May 27, 2023Liked by Brian Chau

Sorry, I should have first posted that this is great and it is useful to do, thanks for doing it. If there is a way to combat AGI fears, it does help. My immediate reaction from decades of debating true believers on various topics (from nonsense like homeopathy to socialists) was just that even if this is fully logical and accurate: long arguments leave room for true believers to find some way to rationalize a loophole.

There are so many uncertainties regarding predicting the future that I suspect its not going to be easy to get those driven by fear to think clearly enough to set it aside, unless/until there are simple short arguments. Of course sometimes the long arguments are needed first before people can figure out how to compress them, ala the famous saying "if i had more time this letter would be shorter".

Its just that there aren't enough people concerned with combatting the threat of regulations, and its a shame if AGI debate distracts attention from the difficult near term job of finding a way to head those off.

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May 27, 2023·edited May 27, 2023Liked by Brian Chau

I agree AGI isn't imminent. Yann LeCun, Meta's head of AI, seems to suggest its not worth his time debating the more extreme doomsayers since there are more realistic immediate concerns to focus on. To those concerned about regulation (unfortunately he is a pro-regulation type) its an interesting theoretical debate distracting from the near term. The FTC complaint calling for them to regulate AI heavily, OpenAI pushing for near term regulations, etc.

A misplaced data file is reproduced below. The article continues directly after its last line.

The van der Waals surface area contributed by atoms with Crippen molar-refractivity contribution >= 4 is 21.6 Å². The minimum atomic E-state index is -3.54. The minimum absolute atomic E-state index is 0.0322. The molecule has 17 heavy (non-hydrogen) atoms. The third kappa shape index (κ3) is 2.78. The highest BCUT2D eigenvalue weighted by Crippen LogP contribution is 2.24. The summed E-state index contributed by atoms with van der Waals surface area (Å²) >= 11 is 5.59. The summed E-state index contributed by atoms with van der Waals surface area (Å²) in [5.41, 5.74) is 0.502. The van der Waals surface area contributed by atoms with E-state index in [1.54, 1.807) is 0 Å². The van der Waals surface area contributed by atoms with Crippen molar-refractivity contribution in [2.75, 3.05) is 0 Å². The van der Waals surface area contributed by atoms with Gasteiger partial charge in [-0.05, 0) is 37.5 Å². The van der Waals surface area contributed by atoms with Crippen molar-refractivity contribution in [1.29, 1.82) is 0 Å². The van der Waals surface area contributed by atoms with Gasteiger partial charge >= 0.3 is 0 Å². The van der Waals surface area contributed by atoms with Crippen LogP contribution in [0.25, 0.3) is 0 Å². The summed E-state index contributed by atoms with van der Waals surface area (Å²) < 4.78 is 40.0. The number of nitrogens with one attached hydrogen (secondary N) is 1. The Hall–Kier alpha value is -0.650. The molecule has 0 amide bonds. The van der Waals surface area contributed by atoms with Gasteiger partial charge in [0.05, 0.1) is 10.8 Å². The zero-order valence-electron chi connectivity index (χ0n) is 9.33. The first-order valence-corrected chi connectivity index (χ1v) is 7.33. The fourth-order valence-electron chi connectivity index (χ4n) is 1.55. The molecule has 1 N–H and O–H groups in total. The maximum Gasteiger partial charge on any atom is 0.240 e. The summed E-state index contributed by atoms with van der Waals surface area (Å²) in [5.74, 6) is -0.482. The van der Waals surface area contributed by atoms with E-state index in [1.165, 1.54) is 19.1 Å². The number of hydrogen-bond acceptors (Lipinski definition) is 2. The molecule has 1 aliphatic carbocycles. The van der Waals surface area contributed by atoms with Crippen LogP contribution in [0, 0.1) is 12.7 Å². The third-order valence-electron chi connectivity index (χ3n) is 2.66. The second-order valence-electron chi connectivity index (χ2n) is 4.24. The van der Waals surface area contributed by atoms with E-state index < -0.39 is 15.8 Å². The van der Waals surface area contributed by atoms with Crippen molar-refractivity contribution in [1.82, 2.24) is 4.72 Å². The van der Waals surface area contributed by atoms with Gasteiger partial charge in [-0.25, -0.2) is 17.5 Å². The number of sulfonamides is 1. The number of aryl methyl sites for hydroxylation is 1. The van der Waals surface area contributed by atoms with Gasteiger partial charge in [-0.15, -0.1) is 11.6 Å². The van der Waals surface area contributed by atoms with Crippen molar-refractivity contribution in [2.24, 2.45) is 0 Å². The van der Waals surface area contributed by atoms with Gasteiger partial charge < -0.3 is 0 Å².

Perhaps AGI fears may heighten concerns that underly some of that: but it it seems focusing on the near term may be more of use than getting distracted by AGI debates about something that is very unlikely imminent. Those who believe it isn't imminent should believe those debates can be postponed (or left up to those who don't have an interest in fighting regulations), even if its a shame some sharp folks waste time on AGI fears in the meantime.

While its unfortunate that there are some sharp people in doomsayer mode regarding AGI that get media coverage: it seems thats a distraction from the near term threat of regulation for non-AGI, and other more timely AI issues like pluralism. OpenAI's request for helping "democratically" decide AI steerage is essentially pushing the idea of regulation via that process, whether voluntary at first but then perhaps with a push for "democratic" governments to adopt it.